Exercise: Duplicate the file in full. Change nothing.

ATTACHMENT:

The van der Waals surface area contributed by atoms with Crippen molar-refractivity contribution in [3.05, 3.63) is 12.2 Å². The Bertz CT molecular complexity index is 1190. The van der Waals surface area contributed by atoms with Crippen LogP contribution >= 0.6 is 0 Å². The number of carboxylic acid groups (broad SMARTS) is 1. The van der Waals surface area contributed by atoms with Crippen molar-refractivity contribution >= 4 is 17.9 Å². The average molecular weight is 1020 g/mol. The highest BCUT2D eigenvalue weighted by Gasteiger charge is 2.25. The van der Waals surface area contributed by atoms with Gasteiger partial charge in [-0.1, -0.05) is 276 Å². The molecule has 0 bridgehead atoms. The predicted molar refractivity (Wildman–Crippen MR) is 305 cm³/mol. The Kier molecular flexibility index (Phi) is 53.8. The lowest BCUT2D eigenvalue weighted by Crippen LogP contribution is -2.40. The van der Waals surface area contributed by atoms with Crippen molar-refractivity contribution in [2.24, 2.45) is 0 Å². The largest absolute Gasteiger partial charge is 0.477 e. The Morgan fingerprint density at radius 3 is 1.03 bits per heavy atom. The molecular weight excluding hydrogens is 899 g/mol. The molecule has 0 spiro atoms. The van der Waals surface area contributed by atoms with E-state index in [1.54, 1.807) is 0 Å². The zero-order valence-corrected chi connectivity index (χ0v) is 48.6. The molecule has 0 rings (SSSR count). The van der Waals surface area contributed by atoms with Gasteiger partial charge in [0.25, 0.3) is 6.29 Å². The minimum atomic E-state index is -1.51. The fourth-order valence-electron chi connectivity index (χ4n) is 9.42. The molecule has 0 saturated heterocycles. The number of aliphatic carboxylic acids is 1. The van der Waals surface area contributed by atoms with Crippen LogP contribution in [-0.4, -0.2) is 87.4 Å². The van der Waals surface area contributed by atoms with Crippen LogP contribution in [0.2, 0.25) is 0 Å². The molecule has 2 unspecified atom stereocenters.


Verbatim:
The van der Waals surface area contributed by atoms with Crippen molar-refractivity contribution in [3.05, 3.63) is 12.2 Å². The Bertz CT molecular complexity index is 1190. The van der Waals surface area contributed by atoms with Crippen LogP contribution >= 0.6 is 0 Å². The number of carboxylic acid groups (broad SMARTS) is 1. The van der Waals surface area contributed by atoms with Crippen molar-refractivity contribution >= 4 is 17.9 Å². The average molecular weight is 1020 g/mol. The highest BCUT2D eigenvalue weighted by Gasteiger charge is 2.25. The van der Waals surface area contributed by atoms with Gasteiger partial charge in [-0.1, -0.05) is 276 Å². The molecule has 0 bridgehead atoms. The predicted molar refractivity (Wildman–Crippen MR) is 305 cm³/mol. The Kier molecular flexibility index (Phi) is 53.8. The lowest BCUT2D eigenvalue weighted by Crippen LogP contribution is -2.40. The van der Waals surface area contributed by atoms with Crippen molar-refractivity contribution in [2.24, 2.45) is 0 Å². The largest absolute Gasteiger partial charge is 0.477 e. The Morgan fingerprint density at radius 3 is 1.03 bits per heavy atom. The molecular weight excluding hydrogens is 899 g/mol. The molecule has 0 spiro atoms. The van der Waals surface area contributed by atoms with E-state index in [1.54, 1.807) is 0 Å². The zero-order valence-corrected chi connectivity index (χ0v) is 48.6. The molecule has 0 rings (SSSR count). The van der Waals surface area contributed by atoms with Gasteiger partial charge in [0.25, 0.3) is 6.29 Å². The minimum atomic E-state index is -1.51. The fourth-order valence-electron chi connectivity index (χ4n) is 9.42. The molecule has 0 saturated heterocycles. The number of aliphatic carboxylic acids is 1. The van der Waals surface area contributed by atoms with Crippen LogP contribution in [-0.4, -0.2) is 87.4 Å². The van der Waals surface area contributed by atoms with Crippen LogP contribution in [0.2, 0.25) is 0 Å². The molecule has 2 unspecified atom stereocenters.